(Reuters) – The shareholder firm Rigrodsky Law may come to rue a pair of lawsuits it filed inviting judicial scrutiny of a controversial business model that rewards firms for accomplishing nothing more than beefed-up disclosures in M&A proxies.
Last summer, Rigrodsky sued two companies in New York State Supreme Court in Nassau County for refusing to fork over hundreds of thousands of dollars in mootness fees after the shareholder firm demanded enhanced proxy disclosures.
In June, Rigrodsky sued Acamar Partners Acquisition Corp, a special purpose acquisition company, as well as the used car company Acamar acquired in its de-SPAC deal, CarLotz Inc. Rigrodsky alleged that it was entitled to fees and expenses of $275,000 because Acamar amended its disclosures about the CarLotz deal after Rigrodsky filed a shareholder suit pointing to alleged deficiencies in proxy materials.
In August Rigrodsky brought a similar case against the Swedish optical sensor company Neonode Inc, claiming fees of$400,000 because it forced Neonode to amend proxy disclosures for a 2020 private offering.
Both companies have removed Rigrodsky’s lawsuits to federal court in Central Islip, New York.
Neonode and CarLotz paid fees to other plaintiffs firms that sued to obtain enhanced disclosures. Monteverde & Associates received $175,000 from Acamar. Neonode agreed to pay $400,000 to Purcell Julie & Lefkowitz and Andrew & Springer. The shareholder firms that received these mootness fees filed their disclosure cases in Delaware Chancery Court. Rigrodsky, by contrast, filed its underlying disclosure suit against Acamar in New York State Supreme Court and against Neonode in federal court in Delaware.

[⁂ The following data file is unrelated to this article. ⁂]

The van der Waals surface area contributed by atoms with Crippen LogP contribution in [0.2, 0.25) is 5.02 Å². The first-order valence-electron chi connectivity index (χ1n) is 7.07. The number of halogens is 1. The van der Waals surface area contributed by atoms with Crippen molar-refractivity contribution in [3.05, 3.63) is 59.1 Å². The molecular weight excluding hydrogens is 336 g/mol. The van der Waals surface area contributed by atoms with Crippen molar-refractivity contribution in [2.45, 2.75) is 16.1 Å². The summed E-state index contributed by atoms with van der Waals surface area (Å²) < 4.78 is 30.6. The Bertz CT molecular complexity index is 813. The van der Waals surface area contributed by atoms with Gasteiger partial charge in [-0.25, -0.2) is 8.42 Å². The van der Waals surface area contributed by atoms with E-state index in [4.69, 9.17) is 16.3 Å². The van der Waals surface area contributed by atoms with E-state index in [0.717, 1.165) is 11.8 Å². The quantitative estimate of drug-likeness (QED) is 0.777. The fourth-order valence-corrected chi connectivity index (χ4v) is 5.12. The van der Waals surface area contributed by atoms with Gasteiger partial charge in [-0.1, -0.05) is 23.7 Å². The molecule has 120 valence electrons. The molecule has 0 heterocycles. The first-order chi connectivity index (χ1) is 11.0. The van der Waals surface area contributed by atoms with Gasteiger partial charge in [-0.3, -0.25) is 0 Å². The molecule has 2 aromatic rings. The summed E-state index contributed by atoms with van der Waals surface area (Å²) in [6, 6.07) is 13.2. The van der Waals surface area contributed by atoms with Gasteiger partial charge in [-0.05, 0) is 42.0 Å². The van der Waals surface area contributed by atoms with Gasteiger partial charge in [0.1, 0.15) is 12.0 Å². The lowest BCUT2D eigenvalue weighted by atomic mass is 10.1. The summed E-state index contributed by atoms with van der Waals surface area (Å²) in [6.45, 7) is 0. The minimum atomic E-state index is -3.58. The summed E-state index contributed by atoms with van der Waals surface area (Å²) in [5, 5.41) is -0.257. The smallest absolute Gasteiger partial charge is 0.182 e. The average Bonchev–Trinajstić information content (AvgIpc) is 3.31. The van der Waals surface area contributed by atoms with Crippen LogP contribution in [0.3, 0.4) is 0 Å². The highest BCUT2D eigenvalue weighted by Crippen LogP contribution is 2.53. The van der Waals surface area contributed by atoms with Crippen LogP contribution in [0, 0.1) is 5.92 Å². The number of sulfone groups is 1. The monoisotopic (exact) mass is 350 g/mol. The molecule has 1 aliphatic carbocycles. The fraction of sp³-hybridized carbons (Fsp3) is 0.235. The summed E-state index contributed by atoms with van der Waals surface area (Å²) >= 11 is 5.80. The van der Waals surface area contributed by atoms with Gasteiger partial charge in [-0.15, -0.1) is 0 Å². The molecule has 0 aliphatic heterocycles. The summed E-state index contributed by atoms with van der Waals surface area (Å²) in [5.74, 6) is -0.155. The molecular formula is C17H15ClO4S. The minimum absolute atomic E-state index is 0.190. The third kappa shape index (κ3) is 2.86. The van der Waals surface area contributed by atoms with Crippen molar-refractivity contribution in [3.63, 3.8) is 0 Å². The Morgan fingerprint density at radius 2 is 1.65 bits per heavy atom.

Rigrodsky’s complaints against Neonode and CarLotz assert that Rigrodsky deserves at least as much money as the shareholder firms that litigated in Delaware because it also exerted pressure on the companies to supplement their disclosures.
Neonode’s lawyers at Reed Smith haven’t yet addressed why the company paid a mootness fee to the shareholder lawyers who challenged the private offering in Chancery Court but balked at an additional fee for Rigrodsky. So far, they’ve only filed an Oct. 8 removal notice arguing that the federal court has jurisdiction over a fee demand stemming an underlying federal securities claim.
CarLotz, which is represented by Freshfields Bruckhaus Deringer, removed Rigrodsky’s fee suit to federal court in August. In subsequent filings, Acamar and CarLotz have told U.S. District Judge Joanna Seybert that Rigrodsky is not entitled to fees because its underlying disclosure challenge accomplished nothing for shareholders. At best, the company argued, Rigrodsky used questionable tactics to obtain immaterial disclosures that didn’t affect shareholders’ vote on the de-SPAC deal.
The shareholder firm never provided proof that its clients in the underlying disclosure challenge were actually Acamar shareholders, according to the company. Rigrodsky also improperly brought its disclosure lawsuit in New York, the company said, in defiance of Acamar’s Delaware forum selection clause. If Rigrodsky really believed it was entitled to fees, CarLotz argued, it should have intervened in the Chancery Court case brought by the Monteverde firm and asked for a share of the $175,000 that Monteverde received.